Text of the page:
Not only that, the Xbox 360 and Halo 3 are shown and talked about in detail. Even when Ranbir moves to the MS office in Sydney, he continues being in the Xbox team and talking about this - for instance, "Master Chief's flamethrower is the coolest video game weapon ever!".

His romantic interest played by Deepika, also happens to be a geek girl who not only knows that “Halo 3 is the most talked about video game ever” (actual quote from the movie) but also discusses Xbox live and multiplayer gaming on the Xbox in a party.

This is the first time that I’ve seen such detailed product placement – not just as props but as part of the story and dialogue – in an Indian movie! Kudos to Microsoft for getting this right. The props are not jarringly placed and the dialogue by two of India’s current heart throbs touting the Xbox and Halo 3 is great for a movie that’s gonna be watched by young moviegoers.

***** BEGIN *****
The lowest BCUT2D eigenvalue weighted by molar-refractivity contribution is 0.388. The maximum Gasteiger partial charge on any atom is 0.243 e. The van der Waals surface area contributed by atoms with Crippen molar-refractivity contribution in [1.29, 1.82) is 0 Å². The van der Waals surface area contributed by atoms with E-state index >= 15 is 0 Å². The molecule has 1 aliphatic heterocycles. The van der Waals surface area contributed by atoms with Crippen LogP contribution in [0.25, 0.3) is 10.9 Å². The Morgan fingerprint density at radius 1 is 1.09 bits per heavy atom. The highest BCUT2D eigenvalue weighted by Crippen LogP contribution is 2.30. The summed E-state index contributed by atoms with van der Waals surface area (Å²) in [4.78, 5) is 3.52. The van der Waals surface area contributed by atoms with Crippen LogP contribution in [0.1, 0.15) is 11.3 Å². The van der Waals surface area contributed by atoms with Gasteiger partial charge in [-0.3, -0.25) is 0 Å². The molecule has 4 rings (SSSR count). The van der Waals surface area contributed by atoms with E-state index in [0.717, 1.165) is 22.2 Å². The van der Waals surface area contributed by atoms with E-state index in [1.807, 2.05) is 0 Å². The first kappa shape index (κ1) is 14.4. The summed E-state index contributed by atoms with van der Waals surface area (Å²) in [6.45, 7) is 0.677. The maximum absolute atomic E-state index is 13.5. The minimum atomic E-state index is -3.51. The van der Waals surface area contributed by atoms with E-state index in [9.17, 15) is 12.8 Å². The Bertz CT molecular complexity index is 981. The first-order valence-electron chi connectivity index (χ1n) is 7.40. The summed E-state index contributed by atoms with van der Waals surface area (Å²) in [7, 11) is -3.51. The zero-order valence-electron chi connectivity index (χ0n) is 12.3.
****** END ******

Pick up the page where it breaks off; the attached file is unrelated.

After seeing a ton of Mac ads as product placement - every other Hollywood movie has somebody typing away on a Macbook or something similar – it was great to see MS stuff so nicely placed and that too in a Hindi movie! Cool


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Categories: Movies | Rave

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Office 2007 & the OOXML Test: The Real Interpretation